Onkyo 7.2 Channel TX-NR545 Review
The Onkyo 545 is a good sounding amp. The inclusion of Dolby Atmos and HDCP 2.2 means that it should be the center piece of your home theater for years to come. The 545 makes a couple small missteps, but when you look at the total package, the 545 is one of the top mid-range amps this year.

See Price on Amazon
Sound Quality8.5
The Good
  • The Onkyo TX-NR545 is a typical Onkyo receiver. It's feature rich with WiFi, Bluetooth, HDCP 2.2 and more. On top of this, Onkyo's managed to eek out better audio performance out of this year's model.
The Bad
  • The 545 still uses Onkyo’s tried-and-true out dated interface. Mid-range could use just a tad more refinement.
8.4Overall Score

Onkyo TX-NR545 Review

A few weeks ago I checked out the Onkyo TX-NR646. Thus far, it’s one of the best sounding amps we’ve tested this year. A few weeks later the Onkyo TX-NR545 came in. The 545 is a cheaper alternative to the 646, so I was very curious to see what you lose with the lower price tag. After living with this AV receiver for a few days, I can honestly say, not much.


RELATED: Onkyo TX-RZ610 Review


Appearance & Design

The 545 is your typical blocky AV receiver. It won’t win any design awards, but no one buys a receiver based on its good looks. It’s what’s inside that counts. And the 545 has a heck-of-a-lot going on inside which I’ll touch upon a little later. The remote is well over due for an overhaul. It’s the same one that Onkyo’s bundled with their receivers for the past few years. Also, the on-screen menus of the Onkyo TX-NR545 could be considered archaic by today’s standards. The text-based interface is a bit ordinary, however it gets the job done.


If you want to use something a little more modern, then you may want to download the control app that Onkyo supplies for iOS and Android devices. The app basically lets you control most of the basic operations of the receiver. After using the app for a while you’ll probably have a sudden urge to ditch the remote.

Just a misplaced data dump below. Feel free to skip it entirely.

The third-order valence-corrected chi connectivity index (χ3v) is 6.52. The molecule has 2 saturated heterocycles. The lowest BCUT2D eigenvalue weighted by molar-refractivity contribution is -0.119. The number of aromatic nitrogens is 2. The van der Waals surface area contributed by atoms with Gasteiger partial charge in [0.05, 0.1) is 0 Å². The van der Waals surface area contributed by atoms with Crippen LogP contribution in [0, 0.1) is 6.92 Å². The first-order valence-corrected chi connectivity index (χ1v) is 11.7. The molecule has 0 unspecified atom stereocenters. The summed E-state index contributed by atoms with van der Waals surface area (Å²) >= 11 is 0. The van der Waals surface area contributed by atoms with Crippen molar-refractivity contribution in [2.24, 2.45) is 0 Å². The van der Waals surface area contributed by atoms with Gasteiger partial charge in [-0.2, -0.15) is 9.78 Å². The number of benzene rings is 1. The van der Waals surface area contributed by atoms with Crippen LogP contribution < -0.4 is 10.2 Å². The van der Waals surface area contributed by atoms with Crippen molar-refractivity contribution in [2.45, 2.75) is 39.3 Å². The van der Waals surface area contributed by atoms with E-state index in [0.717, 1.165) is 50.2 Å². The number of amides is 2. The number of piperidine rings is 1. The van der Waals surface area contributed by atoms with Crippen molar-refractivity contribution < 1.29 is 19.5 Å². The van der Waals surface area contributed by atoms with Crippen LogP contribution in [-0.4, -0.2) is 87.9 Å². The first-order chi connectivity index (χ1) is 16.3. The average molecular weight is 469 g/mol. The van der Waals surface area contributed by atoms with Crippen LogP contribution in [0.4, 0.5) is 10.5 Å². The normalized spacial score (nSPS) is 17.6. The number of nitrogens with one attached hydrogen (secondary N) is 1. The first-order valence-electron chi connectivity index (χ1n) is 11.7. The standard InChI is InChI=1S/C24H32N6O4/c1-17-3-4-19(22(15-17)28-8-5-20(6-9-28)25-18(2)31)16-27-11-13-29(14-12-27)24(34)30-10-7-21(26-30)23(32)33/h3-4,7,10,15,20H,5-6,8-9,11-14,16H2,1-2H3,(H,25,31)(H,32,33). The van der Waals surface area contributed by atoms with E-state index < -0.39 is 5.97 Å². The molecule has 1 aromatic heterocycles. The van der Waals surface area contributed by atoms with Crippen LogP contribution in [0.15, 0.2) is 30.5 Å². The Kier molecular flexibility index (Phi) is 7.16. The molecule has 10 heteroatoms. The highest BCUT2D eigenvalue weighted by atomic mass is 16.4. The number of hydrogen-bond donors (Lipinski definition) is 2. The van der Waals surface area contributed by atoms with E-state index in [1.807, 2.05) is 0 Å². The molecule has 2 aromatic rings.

Onkyo TX-NR545 Rear
Connection wise, the Onkyo TX-NR545 is pretty well armed. On the back of the amp you get seven RCA inputs, two components, three digitals and one ethernet. You also get two subwoofer pre-outs as well as a powered zone two and one analog line-out for a second zone. If you’re looking for a USB input on the front, you won’t find it. Instead, Onkyo’s moved it to the rear this year which is a little inconvenient.


The Onkyo 545 also tosses-in six HDMI inputs which are all 4K (UHD) compatible. However, only inputs one through three and the HDMI output are HDCP 2.2 compliant. The Onkyo TX-NR545 can also handle 4K HDR (High Dynamic Range) content which boasts greater contrast ratios and provides a more life-like-image quality.



Onkyo was one of the first AV manufacturers to embrace WiFi and Bluetooth a few years ago so it’s no surprise that the 545 supports both. What is a bit of a surprise is that the 545 also supports Apple’s AirPlay service which allows you to push your favorite tunes wirelessly to the amp from your iOS device.


This marks the first year that Onkyo has shown AirPlay some love so Apple lovers can rejoice. Non-Apple users of course can use bluetooth to send music to the receiver if they choose. Internet streaming options are pretty substantial since the Onkyo TX-NR545 supports Pandora, TuneIn, Spotify, Deezer and Slacker.


Audio Formats